What's in Your Home First Aid Kit?
Dr. Venuka Wick is a primary care doctor - and a mother of two.
She knows it's important to keep a readily available supply of general medical for all the sniffles, bumps, bruises and growing pains that come with raising children.
Dr. Wick recommends using a caddy to keep all the infant first-aid items you may need organized and in one place.
Here's what she keeps in her caddy:
- Thermometers: Rectal temperatures are the standard for detecting fever in infants less than three months of age. I always have two thermometers on hand, in case one malfunctions or if I suspect it’s not accurate, the other can be used. A temperature of 100.4 F or higher is considered a fever. Knowing if your infant has fever or not, and if they do, how high the temperature is very important in medical decision making.
FYI: Underarm thermometers generally show a lower reading than a rectal temperature, so if you’re using an underarm thermometer, a reading close to 100.4 can be considered a fever. Infrared contact and non-contact forehead thermometers should not be used for young infants.
- Bulb syringe: As important as having a bulb syringe (for stuffy noses!) is knowing how to use it. There are reliable resources online with clear instructions and videos on how to use a bulb syringe. Watch the video >
- Q-tips (cotton swabs): Very useful in many aspects of life, but especially useful to help keep babies clean, like during the umbilical cord shedding process. Please note, cotton swabs should not be used for certain things, like cleaning your baby's ear canal, which can damage your baby's ear. Be sure to research and consult your baby's provider for the best hygiene methods to keep your baby clean and safe.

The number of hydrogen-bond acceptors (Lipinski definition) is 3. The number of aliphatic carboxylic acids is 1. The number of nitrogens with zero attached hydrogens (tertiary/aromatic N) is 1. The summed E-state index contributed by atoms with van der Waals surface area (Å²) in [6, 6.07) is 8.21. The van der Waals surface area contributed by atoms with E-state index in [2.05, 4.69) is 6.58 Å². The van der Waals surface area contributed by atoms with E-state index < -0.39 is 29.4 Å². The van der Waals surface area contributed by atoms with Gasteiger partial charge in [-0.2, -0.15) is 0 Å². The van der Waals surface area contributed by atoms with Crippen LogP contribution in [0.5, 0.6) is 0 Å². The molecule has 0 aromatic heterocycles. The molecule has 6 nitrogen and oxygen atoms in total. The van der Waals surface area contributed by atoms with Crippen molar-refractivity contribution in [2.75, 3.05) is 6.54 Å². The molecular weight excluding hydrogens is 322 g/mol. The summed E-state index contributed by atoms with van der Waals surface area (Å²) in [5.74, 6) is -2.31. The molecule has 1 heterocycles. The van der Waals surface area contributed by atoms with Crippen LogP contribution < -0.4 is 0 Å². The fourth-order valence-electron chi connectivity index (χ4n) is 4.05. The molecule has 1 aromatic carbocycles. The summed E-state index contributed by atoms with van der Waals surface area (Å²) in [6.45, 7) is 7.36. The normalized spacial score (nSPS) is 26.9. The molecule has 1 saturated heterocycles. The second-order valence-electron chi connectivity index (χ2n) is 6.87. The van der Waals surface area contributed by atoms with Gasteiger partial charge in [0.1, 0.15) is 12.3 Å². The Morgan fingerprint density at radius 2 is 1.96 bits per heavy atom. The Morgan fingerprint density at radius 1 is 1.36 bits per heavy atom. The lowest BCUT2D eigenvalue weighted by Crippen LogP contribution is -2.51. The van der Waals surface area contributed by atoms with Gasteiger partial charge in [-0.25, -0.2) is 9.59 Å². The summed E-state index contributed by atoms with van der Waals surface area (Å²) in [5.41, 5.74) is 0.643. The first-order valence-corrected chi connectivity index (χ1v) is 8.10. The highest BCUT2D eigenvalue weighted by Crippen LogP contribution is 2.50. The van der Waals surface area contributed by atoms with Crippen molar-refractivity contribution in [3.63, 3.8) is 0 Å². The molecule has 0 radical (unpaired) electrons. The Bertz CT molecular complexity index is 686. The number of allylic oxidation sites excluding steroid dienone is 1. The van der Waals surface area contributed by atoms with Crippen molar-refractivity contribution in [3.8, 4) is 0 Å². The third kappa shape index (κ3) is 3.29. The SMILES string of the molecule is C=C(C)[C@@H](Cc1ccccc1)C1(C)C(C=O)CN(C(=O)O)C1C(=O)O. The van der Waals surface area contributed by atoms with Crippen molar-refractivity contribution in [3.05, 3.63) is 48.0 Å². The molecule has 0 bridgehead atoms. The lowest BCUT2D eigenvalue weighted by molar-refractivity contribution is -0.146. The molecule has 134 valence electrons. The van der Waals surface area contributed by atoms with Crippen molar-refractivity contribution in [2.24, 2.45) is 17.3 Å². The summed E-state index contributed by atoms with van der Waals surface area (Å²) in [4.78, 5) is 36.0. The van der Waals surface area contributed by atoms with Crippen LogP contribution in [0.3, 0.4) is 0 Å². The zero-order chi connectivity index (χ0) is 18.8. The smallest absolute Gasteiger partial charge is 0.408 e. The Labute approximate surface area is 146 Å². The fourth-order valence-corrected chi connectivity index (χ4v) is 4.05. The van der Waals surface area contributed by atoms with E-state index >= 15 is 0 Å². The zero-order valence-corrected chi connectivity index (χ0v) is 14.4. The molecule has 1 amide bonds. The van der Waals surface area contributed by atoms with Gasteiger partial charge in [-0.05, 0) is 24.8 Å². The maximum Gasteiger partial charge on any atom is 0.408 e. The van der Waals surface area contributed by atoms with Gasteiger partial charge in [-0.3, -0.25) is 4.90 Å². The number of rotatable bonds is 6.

- Diaper cream
- Saline nasal mist
- Gauze and cotton pads
- Band Aids
- Bottle of sterile water
- Hand sanitizer
- Tweezers, nail clipper
- Pair of gloves
- Tylenol: For children less than six months old, this is the preferred medicine for fever or pain. Be sure to get the infant formula and use a syringe to administer the correct dose.
- Benadryl: For allergic reactions. Again, dosing is important and if you notice any signs of severe allergic reactions, like difficulty breathing, call 911.
- 1% hydrocortisone cream: Can be used for itchy rashes.
- Vaseline: For dryness, dry rashes and small scrapes.
- Over the counter antibiotic cream: Vaseline can be used for almost all non-infected skin breaks. However, if mild redness occurs, an over-the-counter antibiotic cream can be used until your child can be seen by a health care provider.
- Make sure your kit is easily accessible.
- Let others who care for your baby know where to find it.
- Check your kit regularly to replace anything that’s missing and make note of what is running low.
- Keep the number for poison control in the kit and in your phone.
- Contact your baby’s care provider if your baby has a fever, or any other issues that concern you.
- Know your baby’s current weight, as all infant medications are dosed according to weight.
- Consider taking a first aid and CPR class to be better equipped when your family needs you.